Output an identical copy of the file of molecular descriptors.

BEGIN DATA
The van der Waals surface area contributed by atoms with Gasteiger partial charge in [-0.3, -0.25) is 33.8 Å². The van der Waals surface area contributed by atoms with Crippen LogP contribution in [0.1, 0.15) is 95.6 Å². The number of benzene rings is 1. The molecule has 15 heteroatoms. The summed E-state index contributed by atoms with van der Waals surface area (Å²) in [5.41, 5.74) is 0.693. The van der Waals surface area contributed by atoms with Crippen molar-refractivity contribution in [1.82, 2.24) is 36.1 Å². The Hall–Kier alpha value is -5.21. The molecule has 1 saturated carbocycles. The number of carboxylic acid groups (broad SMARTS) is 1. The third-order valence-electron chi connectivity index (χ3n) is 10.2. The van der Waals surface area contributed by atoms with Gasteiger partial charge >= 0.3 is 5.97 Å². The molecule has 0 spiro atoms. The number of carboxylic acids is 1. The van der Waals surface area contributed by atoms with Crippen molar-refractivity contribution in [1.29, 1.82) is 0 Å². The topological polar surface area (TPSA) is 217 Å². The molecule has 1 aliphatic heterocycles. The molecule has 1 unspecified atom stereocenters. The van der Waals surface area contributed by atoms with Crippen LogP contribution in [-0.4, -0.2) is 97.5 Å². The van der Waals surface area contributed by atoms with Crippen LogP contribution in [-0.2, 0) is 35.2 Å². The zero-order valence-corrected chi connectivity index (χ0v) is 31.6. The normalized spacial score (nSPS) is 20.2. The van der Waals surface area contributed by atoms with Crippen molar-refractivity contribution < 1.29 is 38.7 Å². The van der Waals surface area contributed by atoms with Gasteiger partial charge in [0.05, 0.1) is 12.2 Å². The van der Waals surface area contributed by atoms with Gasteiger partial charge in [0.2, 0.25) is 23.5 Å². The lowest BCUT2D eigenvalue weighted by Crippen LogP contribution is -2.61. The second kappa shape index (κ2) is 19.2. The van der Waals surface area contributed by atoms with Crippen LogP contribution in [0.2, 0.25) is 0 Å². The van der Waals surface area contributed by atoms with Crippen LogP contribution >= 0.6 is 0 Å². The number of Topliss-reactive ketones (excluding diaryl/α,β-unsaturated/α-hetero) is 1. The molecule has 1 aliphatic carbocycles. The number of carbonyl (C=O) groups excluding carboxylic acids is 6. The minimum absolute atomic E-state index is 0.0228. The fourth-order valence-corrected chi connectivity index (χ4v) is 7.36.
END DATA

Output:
The van der Waals surface area contributed by atoms with Gasteiger partial charge in [-0.3, -0.25) is 33.8 Å². The van der Waals surface area contributed by atoms with Crippen LogP contribution in [0.1, 0.15) is 95.6 Å². The number of benzene rings is 1. The molecule has 15 heteroatoms. The summed E-state index contributed by atoms with van der Waals surface area (Å²) in [5.41, 5.74) is 0.693. The van der Waals surface area contributed by atoms with Crippen molar-refractivity contribution in [1.82, 2.24) is 36.1 Å². The Hall–Kier alpha value is -5.21. The molecule has 1 saturated carbocycles. The number of carboxylic acid groups (broad SMARTS) is 1. The third-order valence-electron chi connectivity index (χ3n) is 10.2. The van der Waals surface area contributed by atoms with Gasteiger partial charge >= 0.3 is 5.97 Å². The molecule has 0 spiro atoms. The number of carboxylic acids is 1. The van der Waals surface area contributed by atoms with Crippen molar-refractivity contribution in [1.29, 1.82) is 0 Å². The topological polar surface area (TPSA) is 217 Å². The molecule has 1 aliphatic heterocycles. The molecule has 1 unspecified atom stereocenters. The van der Waals surface area contributed by atoms with Crippen LogP contribution in [-0.4, -0.2) is 97.5 Å². The van der Waals surface area contributed by atoms with Crippen LogP contribution in [-0.2, 0) is 35.2 Å². The zero-order valence-corrected chi connectivity index (χ0v) is 31.6. The normalized spacial score (nSPS) is 20.2. The van der Waals surface area contributed by atoms with Crippen molar-refractivity contribution < 1.29 is 38.7 Å². The van der Waals surface area contributed by atoms with Gasteiger partial charge in [0.05, 0.1) is 12.2 Å². The van der Waals surface area contributed by atoms with Gasteiger partial charge in [0.2, 0.25) is 23.5 Å². The lowest BCUT2D eigenvalue weighted by Crippen LogP contribution is -2.61. The second kappa shape index (κ2) is 19.2. The van der Waals surface area contributed by atoms with Crippen LogP contribution in [0.2, 0.25) is 0 Å². The van der Waals surface area contributed by atoms with Crippen LogP contribution >= 0.6 is 0 Å². The number of Topliss-reactive ketones (excluding diaryl/α,β-unsaturated/α-hetero) is 1. The molecule has 1 aliphatic carbocycles. The number of carbonyl (C=O) groups excluding carboxylic acids is 6. The minimum absolute atomic E-state index is 0.0228. The fourth-order valence-corrected chi connectivity index (χ4v) is 7.36.